9. 5 The Tin Drum: Implications of Unreliability in Günter Grass’s Die Blechtrommel
    (pp. 97-116)

    Günter Grass’s extraordinary novelDie Blechtrommel(1959) – translated into English asThe Tin Drum– is without any doubt one of the most impressive German literary texts of this or any other century, and has gradually assembled around itself an entire army of analysts, interpreters, and exegetes who have variously illuminated and occluded the object of their scrutiny according to their particular critical lights. In the present chapter I will limit myself to the central role played in the reading experience of this narrative by the flaunted unreliability of its narrator.¹ Few narrators, as almost all critics of Grass’s...

  10. 6 Two Views: The Authority of Discourse in Uwe Johnson’s Zwei Ansichten
    (pp. 117-137)

    Uwe Johnson’sZwei Ansichten(1965), translated into English asTwo Views, has to date fallen very definitely in the shadow of his longer narratives.¹ Published criticism of Johnson’s work has overwhelmingly focused on hisMutmaβungen über Jakob(1959), onDas dritte Buch über Achim(1961), and, above all, on the massive four-volumeJahrestage(1970–83). From the writer of the highly sophisticatedMutmaβungen über Jakob– who had himself moreover moved from East Germany to West Berlin in 1959 –Zwei Ansichteneven seemed to early readers to be almost embarrassingly simple-minded as to its plot: a selfish and irresponsible...

  11. 7 The Goalie’s Anxiety: Signs and Semiosis in Peter Handke’s Die Angst des Tormanns beim Elfmeter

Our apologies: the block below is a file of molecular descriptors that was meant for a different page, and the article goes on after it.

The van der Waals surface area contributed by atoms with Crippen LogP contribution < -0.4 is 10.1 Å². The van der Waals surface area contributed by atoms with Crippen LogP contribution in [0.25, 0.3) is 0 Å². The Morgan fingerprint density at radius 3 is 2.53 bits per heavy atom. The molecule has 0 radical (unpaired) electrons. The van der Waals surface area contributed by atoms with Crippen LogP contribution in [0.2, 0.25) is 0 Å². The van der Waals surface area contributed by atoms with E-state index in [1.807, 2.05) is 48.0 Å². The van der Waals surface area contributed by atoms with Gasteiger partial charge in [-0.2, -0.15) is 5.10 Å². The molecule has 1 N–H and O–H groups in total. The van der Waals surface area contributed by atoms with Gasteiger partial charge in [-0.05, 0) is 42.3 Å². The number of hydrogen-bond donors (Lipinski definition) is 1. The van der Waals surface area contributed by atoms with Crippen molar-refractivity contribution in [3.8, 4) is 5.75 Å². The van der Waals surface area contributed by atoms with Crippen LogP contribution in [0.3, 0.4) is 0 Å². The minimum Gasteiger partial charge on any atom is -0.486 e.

(pp. 138-155)

    Like many of Peter Handke’s texts, narrative or dramatic,Die Angst des Tormanns beim Elfmeter(1970) – translated into English asThe Goalie’s Anxiety at the Penalty Kick– is conspicuously short on plot in any traditional sense. Josef Bloch loses his job as a construction worker in Vienna, strikes up a chance acquaintance with a cinema cashier, and immediately takes her to bed. Next morning he abruptly strangles her and then takes a bus to a remote village on the southern Austrian border where an ex-girlfriend of his lives. There he rambles about aimlessly for several days, idly reading...

  12. 8 The Lime Works: Narrative and Noise in Thomas Bernhard’s Das Kalkwerk
    (pp. 156-174)

    The inevitability of failure is central to Thomas Bernhard’s novelDas Kalkwerk(1970) – translated into English asThe Lime Works– from its opening sentences: Konrad, the aging and misanthropic owner of a disused lime works, hovering on the verge of mental collapse after decades of entirely fruitless attempts to complete a scientific study on the nature and mechanics of hearing, is arrested for the murder of his crippled wife, a brutal act that definitively terminates both a very unhappy marriage and the ill-fated treatise. The murder and arrest are described (to use the term, as we shall see,...

  13. Conclusion
    (pp. 175-178)

    Since the eight texts chosen for analysis here span most of the twentieth century, it is conceivable that there are readers who might expect some attempt at a historical summary at this point, showing the larger patterns I see as governing the development of German narrative across the century. Since the focus throughout the book has been analytical rather than historical, however, foregrounding individual texts rather than the relationships among them, let me conclude not with any foreshortened attempt at literary history but rather with a brief reflection on the chosen methodology and on the relationship between formalism and historicism...

  14. Notes
    (pp. 179-188)
  15. Bibliography
    (pp. 189-200)
  16. Index
    (pp. 201-205)